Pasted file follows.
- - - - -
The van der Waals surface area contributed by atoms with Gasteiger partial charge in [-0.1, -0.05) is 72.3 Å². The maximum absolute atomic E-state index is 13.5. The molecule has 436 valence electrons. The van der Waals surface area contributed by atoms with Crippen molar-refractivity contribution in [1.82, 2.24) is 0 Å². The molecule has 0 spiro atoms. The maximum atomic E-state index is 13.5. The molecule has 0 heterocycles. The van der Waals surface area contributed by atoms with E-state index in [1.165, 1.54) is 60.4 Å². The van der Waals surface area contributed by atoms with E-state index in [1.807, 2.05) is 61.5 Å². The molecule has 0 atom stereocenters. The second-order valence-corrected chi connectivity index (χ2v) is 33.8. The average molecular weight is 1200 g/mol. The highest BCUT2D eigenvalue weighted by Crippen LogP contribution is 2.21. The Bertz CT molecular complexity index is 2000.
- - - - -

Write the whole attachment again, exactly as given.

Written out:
The van der Waals surface area contributed by atoms with Gasteiger partial charge in [-0.1, -0.05) is 72.3 Å². The maximum absolute atomic E-state index is 13.5. The molecule has 436 valence electrons. The van der Waals surface area contributed by atoms with Crippen molar-refractivity contribution in [1.82, 2.24) is 0 Å². The molecule has 0 spiro atoms. The maximum atomic E-state index is 13.5. The molecule has 0 heterocycles. The van der Waals surface area contributed by atoms with E-state index in [1.165, 1.54) is 60.4 Å². The van der Waals surface area contributed by atoms with E-state index in [1.807, 2.05) is 61.5 Å². The molecule has 0 atom stereocenters. The second-order valence-corrected chi connectivity index (χ2v) is 33.8. The average molecular weight is 1200 g/mol. The highest BCUT2D eigenvalue weighted by Crippen LogP contribution is 2.21. The Bertz CT molecular complexity index is 2000.